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Founded in 1884, Bulgari has been setting the pace for Italian jewelry styles for more than a century, drawing inspiration from the timeless beauty of Greek and Roman art, while lending a contemporary edge to the innovative pieces. The Bvlgari family is descended from an Ancient family of Greek silversmiths from a small village called Epirus. In 1879, founder Sotirio Boulgaris immigrated to Italy and began to sell original silver ornaments in the streets of Rome. Five years later, after successfully displaying his objects in a corner window of a Greek merchant’s shop, he was able to open his first shop in Rome, selling silver belts, buckles, bracelets, tableware, and antiques. By the turn of the century, the enterprising businessman had established outlets across Italy. At this time, Sotirio Romanized the family name, which was changed to the present “Bulgari.”

In 1905, Sotirio sold off his chain shops to concentrate on a single jewelry and silver business, and he and his sons, Costantino and Giorgio, opened a new store, which remains the Bulgari headquarters today. Offering an upscale selection of goods from embossed and engraved silver serving pieces to gold and silver jewelry, the Bulgari brand began to cultivate a cosmopolitan air, and the shift to pricier bejeweled pieces began.

After Sotirio died in 1932, his sons continued helming the business, with Giorgio's global gem-sourcing travels exposing him to the latest fashions in the then-Paris-based jewelry industry, and Costantino's penchant for collecting ancient silver wares later becoming a source of inspiration for the company's adaptation of classical themes. Having latched onto style trends emanating from Paris, Bulgari continued to follow the lead of what was then the world's jewelry capital throughout the first half of the century. The store's marble-decked façade would be the backdrop of many a paparazzi photo in the postwar era, as celebrities from around the world were drawn to the Bulgari shop. The expanding clientele, which prior to the 1960s included Italian nobility; South American political figure Evita Peron; American businessmen like Nelson Rockefeller and Woolworth's founder Samuel Henry Kress; and U.S. Ambassador to Italy Clare Boothe Luce, reflected Bulgari's growing stature among the world's high-class jewelry houses. In the 1960s, the Bulgari brothers in particular began to break away from France's fashion dictates to establish their own recognizable styles. The Bulgari mode of design that emerged over the ensuing decade departed from the French in several respects. The family's third generation, represented by Giorgio's three sons, Paolo, Gianni, and Nicola, took the helm in 1967. The brothers established their first international outlet in 1970 in New York's upscale Pierre Hotel. By the end of the decade, they had launched locations in Geneva, Monte Carlo, and even Paris. Bulgari's jewelry designs of this decade were strongly influenced by the exhibitions of the treasures of Tutankhamen's ancient Egyptian treasures. Though the company had made and sold pocket, lapel, and wrist watches throughout its history, Bulgari did not introduce a major collection of timepieces until the late 1970s.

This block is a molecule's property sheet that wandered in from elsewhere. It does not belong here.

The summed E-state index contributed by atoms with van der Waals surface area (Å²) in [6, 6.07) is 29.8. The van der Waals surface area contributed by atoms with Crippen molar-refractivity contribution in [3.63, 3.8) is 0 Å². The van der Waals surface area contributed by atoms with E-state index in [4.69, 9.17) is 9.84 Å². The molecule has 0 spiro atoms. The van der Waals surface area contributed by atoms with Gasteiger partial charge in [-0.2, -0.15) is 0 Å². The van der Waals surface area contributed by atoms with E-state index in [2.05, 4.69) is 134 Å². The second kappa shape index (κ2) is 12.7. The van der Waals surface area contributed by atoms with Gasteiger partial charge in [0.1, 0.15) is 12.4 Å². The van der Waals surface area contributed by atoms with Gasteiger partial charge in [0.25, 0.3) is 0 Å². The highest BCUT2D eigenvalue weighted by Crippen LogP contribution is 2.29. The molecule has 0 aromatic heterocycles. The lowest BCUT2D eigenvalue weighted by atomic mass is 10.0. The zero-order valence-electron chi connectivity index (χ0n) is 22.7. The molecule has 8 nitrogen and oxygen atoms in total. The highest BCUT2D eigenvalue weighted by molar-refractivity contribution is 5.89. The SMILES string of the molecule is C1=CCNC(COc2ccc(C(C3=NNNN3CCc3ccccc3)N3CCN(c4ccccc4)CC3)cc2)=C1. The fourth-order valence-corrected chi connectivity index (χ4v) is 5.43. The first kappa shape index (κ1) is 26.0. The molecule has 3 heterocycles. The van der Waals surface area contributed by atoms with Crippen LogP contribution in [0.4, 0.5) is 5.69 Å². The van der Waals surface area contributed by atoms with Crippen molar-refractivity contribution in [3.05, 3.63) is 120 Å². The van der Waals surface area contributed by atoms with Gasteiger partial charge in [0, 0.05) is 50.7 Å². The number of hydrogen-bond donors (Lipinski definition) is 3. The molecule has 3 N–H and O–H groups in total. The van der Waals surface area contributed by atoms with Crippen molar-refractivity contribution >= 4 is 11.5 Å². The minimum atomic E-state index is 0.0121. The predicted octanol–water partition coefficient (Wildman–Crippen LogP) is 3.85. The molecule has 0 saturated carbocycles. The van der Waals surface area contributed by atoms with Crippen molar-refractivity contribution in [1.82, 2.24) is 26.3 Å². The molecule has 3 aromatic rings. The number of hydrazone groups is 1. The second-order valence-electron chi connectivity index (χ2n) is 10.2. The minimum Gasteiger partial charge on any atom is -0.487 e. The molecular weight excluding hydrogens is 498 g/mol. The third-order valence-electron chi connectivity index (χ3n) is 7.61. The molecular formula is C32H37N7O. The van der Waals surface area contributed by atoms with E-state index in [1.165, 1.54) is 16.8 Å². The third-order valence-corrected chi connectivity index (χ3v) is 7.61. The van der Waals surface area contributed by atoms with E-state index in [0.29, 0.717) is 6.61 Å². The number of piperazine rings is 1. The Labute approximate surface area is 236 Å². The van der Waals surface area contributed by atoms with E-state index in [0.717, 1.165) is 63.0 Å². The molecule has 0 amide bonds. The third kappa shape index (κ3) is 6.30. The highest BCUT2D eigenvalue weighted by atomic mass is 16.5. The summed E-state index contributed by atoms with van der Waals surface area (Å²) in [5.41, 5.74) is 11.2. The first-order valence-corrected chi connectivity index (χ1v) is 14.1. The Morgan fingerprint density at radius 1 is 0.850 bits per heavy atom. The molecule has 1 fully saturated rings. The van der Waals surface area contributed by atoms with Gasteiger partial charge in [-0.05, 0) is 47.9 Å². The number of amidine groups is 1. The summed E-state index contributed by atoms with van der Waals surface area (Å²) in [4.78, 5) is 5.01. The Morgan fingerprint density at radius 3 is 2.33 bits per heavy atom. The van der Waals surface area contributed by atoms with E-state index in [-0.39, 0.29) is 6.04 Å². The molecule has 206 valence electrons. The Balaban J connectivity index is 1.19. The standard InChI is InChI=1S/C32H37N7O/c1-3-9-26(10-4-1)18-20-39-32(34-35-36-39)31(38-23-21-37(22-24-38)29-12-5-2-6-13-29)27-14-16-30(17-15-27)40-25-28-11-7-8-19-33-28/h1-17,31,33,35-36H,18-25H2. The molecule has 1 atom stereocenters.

The 1970s were a period of great success for the company, a time when Bulgari enhanced its ranking among the world's greatest jewelers through innovative designs. The firm's patronage grew accordingly, expanding to include celebrities like Sophia Loren, Audrey Hepburn, and perhaps the house's best-known client, Elizabeth Taylor. Royalty from around the world shopped at the company's showcases. The company remains under Bulgari family ownership today, and has branched out into other endeavors such as a perfume and fine Italian silk scarves. Quality and excellence continue to be the basis of the Bulgari brand.
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